Many of ANSWER's leaders were members of Workers World Party (WWP) at the time of ANSWER's founding, and are current members of the Party for Socialism and Liberation (PSL), a Marxist-Leninist organization that formed in 2004. When the WWP did function in ANSWER, the coalition was accused of being a front group for the Party, which never took an official role on its steering committee.

As of December 2006, ANSWER's Steering Committee consists of:

Alliance for Just and Lasting Peace in the Philippines
Free Palestine Alliance — U.S.
Haiti Support Network
Kensington Welfare Rights Union
Korea Truth Commission
Muslim Student Association — National
Mexico Solidarity Network
Nicaragua Network
Partnership for Civil Justice — LDEF
Party for Socialism and Liberation
IFCO/Pastors for Peace

Oh, there is More, Lots More at this link.....and all the links from here....

Remind others who is in bed with the Democrat Party.

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To: Geoff Altman who wrote (219905)9/16/2007 3:15:34 PM
From: LindyBill
   of 784807
I've yet to hear of a radar that can't be jammed if you can deduce what type of radar it is

The history of warfare is neverending struggle of defense beating offense beating defense. I remember laughing about the "secrecy" of the shape of our first stealth planes. Everybody who was aware of the problem knew exactly what they were going to look like. When the models came out and the security boys got excited it was a joke.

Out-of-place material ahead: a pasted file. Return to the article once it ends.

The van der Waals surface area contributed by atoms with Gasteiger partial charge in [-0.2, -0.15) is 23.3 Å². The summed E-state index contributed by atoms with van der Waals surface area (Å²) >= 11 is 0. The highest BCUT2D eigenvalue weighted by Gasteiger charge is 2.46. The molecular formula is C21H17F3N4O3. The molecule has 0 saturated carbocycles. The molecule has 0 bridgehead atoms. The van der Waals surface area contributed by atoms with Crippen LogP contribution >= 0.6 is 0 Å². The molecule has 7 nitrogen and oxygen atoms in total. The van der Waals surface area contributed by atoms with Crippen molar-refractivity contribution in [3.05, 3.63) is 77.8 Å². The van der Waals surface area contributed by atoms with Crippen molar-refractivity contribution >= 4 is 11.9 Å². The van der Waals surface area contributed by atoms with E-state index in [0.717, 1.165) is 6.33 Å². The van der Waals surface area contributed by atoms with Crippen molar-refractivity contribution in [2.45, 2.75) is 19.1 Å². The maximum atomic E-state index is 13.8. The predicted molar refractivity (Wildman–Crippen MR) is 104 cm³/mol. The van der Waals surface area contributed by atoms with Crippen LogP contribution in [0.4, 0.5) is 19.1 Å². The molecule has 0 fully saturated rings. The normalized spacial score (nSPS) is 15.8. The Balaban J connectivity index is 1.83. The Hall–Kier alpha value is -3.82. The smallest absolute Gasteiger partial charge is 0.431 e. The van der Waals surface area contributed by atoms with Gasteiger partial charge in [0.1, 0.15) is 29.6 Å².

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To: Snowshoe who wrote (219874)9/16/2007 3:22:45 PM
From: KLP
   of 784807
Perhaps. But which items should he have vetoed? Restoring NYC from 9-11? Sending BILLIONS to Katrina victims? Rebuilding NO? (I actually think we should have looked to see if that were even possible at the below water level....) Supporting the troops? Did you want to cut their weapons like Clinton did? Or cut the Intel in the CIA and other services like Clinton did?

What items should GEB have vetoed?

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To: mistermj who wrote (219876)9/16/2007 3:24:28 PM
From: KLP
   of 784807
This time maybe he will get to sit in the slammer and have ample time to reflect on how he "should have done it".....